So what are we to make of the failure of the meeting that was billed as our last chance to save ourselves as a species? The conference was a demonstration of the gap between media spin and political substance in the modern world. Nothing demonstrated this better than the impotence of the man who many of the world's disempowered have viewed as somebody who could wield power to make a difference. From rhetorical bravura to rhetorical bravado, in one short speech Obama demonstrated that, like every other US President, he is utterly controlled by the economic actors who dominate his domestic politics.
The clue to what was going on was given by the separation, in the wake of Obama's arrival, of emissions reductions from the transfer of cash to larger but less diplomatically savvy countries that were once part of the patronisingly titled 'third world'. 'We haven't managed to agree on emissions', went the spin, 'but the other main issue has been resolved'. The creation of US dollars from thin air is not, and never was the purpose of Copenhagen. As followers of this blog will know, creating money in this way is actually driving economic growth and environmental destruction. Worse still, this deal does not offer the bulk of the money until after 2020, by which time it will be much too late to make the cuts necessary to ensure a habitable environment for humankind on planet earth.
The most galling aspect of the conference was to have to accept lectures from the US about leadership in climate change. As the table makes clear, Obama would do well to adopt a position of humility rather than the arrogance he showed at Copenhagen. The numbers make clear who the main culprits are in terms of CO2 per capita, the only just way of measuring emissions. These figures should be the real focus of our attention, and until every number in the second column of that table stands at 1 or less then we are in very deep trouble.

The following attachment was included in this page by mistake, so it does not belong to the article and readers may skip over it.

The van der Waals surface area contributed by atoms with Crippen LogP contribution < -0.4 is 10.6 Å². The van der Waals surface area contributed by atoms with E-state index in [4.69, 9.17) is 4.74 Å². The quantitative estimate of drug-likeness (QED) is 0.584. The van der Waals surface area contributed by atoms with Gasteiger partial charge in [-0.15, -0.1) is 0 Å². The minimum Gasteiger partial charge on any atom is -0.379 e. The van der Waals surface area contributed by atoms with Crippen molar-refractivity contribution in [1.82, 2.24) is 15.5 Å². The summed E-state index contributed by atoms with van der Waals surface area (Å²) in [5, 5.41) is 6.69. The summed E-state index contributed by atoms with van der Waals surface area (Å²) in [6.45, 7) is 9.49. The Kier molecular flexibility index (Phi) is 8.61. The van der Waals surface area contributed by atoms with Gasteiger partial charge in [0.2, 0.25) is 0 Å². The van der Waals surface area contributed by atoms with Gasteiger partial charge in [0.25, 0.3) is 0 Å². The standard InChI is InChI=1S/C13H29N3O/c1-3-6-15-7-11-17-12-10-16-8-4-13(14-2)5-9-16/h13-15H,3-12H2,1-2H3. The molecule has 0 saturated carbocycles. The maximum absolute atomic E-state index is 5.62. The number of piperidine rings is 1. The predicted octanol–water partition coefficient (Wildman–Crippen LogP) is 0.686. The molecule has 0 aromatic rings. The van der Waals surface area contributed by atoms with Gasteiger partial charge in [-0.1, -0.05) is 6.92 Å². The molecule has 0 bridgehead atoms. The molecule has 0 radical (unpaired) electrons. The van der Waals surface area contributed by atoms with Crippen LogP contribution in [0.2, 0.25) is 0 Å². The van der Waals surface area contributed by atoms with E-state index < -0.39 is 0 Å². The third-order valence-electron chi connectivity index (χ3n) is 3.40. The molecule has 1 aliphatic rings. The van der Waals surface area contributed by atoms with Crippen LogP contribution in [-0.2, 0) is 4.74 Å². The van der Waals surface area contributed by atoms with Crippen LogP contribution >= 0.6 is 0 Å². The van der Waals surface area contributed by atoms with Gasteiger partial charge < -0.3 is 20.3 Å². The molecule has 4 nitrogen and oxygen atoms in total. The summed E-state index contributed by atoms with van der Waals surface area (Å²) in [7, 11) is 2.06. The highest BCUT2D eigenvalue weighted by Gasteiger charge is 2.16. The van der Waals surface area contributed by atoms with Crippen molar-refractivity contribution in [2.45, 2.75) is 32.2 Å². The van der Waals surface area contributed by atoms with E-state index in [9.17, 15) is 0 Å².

Note: Data are for total greenhouse gas emissions, reported as equivalent to the impact of CO2. Gases included are: CO2, CH4, N2O, PFCs, HFCs, SF6.
Source: World Resources Institute, Washington DC: http://cait.wri.org.
This gives a sense of the scale of reductions in carbon emissions we are talking about. Not giving more money to Brazil or South Africa, not cutting by 9% or 17% or 23%, but completely changing our lifestyle so that we end the 200 years of oil-fuelled over-consumption and return to a balanced relationship with the earth that is the source of all our wealth.
Obama's purpose in travelling to Copenhagen was to sidestep the main issue of actually reducing emissions and shift the debate to an area he could control, i.e. the production of worthless pieces of paper by the US mint, and an issue where he could take the moral high ground, i.e. the regime of inspection. He has also provided himself with a media opportunity that will give him some leverage in taking a bill of sorts through the Senate.
The EU and Japan, who have been acting with a moderate degree of commitment on this issue, have been left sidelined by a degenerate superpower and a group of wannabee nations who ought to know better. Leadership is still possible, although a negotiated settlement may not be. The way ahead is clear: an agreement between the developed nations who are prepared to make cuts and the poorer countries of the world. The contraction and convergence model can be made to work first in a club of nations, with transfers of technology to be exchanged for our excess emissions during our period of transition to a low-carbon economy.